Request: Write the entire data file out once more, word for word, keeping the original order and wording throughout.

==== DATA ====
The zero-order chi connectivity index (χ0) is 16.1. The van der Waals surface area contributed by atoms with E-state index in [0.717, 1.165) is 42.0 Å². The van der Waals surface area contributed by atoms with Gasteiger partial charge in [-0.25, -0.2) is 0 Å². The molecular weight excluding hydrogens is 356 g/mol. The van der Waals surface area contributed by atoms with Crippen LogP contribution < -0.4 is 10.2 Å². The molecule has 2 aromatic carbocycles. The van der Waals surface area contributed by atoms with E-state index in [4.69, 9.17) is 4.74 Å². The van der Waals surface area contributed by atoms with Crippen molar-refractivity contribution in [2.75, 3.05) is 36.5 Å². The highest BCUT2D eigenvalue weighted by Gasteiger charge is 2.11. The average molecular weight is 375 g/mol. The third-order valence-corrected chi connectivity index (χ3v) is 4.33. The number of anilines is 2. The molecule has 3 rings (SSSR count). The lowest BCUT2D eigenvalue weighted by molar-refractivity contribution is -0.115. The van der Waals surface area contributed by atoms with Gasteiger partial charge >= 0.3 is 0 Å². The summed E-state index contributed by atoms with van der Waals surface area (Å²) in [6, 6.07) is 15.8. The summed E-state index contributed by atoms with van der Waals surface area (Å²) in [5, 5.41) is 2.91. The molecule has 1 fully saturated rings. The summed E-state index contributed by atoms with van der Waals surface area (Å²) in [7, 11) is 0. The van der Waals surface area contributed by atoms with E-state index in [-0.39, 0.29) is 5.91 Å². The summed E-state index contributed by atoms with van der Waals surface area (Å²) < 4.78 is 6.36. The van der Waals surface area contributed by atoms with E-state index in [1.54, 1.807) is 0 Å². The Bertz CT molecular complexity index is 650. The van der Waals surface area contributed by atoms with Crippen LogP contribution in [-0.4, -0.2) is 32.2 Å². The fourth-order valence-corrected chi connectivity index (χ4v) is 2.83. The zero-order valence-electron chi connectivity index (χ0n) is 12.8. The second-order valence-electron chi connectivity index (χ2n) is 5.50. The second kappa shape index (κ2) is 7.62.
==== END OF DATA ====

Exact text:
The zero-order chi connectivity index (χ0) is 16.1. The van der Waals surface area contributed by atoms with E-state index in [0.717, 1.165) is 42.0 Å². The van der Waals surface area contributed by atoms with Gasteiger partial charge in [-0.25, -0.2) is 0 Å². The molecular weight excluding hydrogens is 356 g/mol. The van der Waals surface area contributed by atoms with Crippen LogP contribution < -0.4 is 10.2 Å². The molecule has 2 aromatic carbocycles. The van der Waals surface area contributed by atoms with E-state index in [4.69, 9.17) is 4.74 Å². The van der Waals surface area contributed by atoms with Crippen molar-refractivity contribution in [2.75, 3.05) is 36.5 Å². The highest BCUT2D eigenvalue weighted by Gasteiger charge is 2.11. The average molecular weight is 375 g/mol. The third-order valence-corrected chi connectivity index (χ3v) is 4.33. The number of anilines is 2. The molecule has 3 rings (SSSR count). The lowest BCUT2D eigenvalue weighted by molar-refractivity contribution is -0.115. The van der Waals surface area contributed by atoms with Gasteiger partial charge >= 0.3 is 0 Å². The summed E-state index contributed by atoms with van der Waals surface area (Å²) in [6, 6.07) is 15.8. The summed E-state index contributed by atoms with van der Waals surface area (Å²) in [5, 5.41) is 2.91. The molecule has 1 fully saturated rings. The summed E-state index contributed by atoms with van der Waals surface area (Å²) in [7, 11) is 0. The van der Waals surface area contributed by atoms with E-state index in [-0.39, 0.29) is 5.91 Å². The summed E-state index contributed by atoms with van der Waals surface area (Å²) < 4.78 is 6.36. The van der Waals surface area contributed by atoms with E-state index in [1.54, 1.807) is 0 Å². The Bertz CT molecular complexity index is 650. The van der Waals surface area contributed by atoms with Crippen LogP contribution in [-0.4, -0.2) is 32.2 Å². The fourth-order valence-corrected chi connectivity index (χ4v) is 2.83. The zero-order valence-electron chi connectivity index (χ0n) is 12.8. The second-order valence-electron chi connectivity index (χ2n) is 5.50. The second kappa shape index (κ2) is 7.62.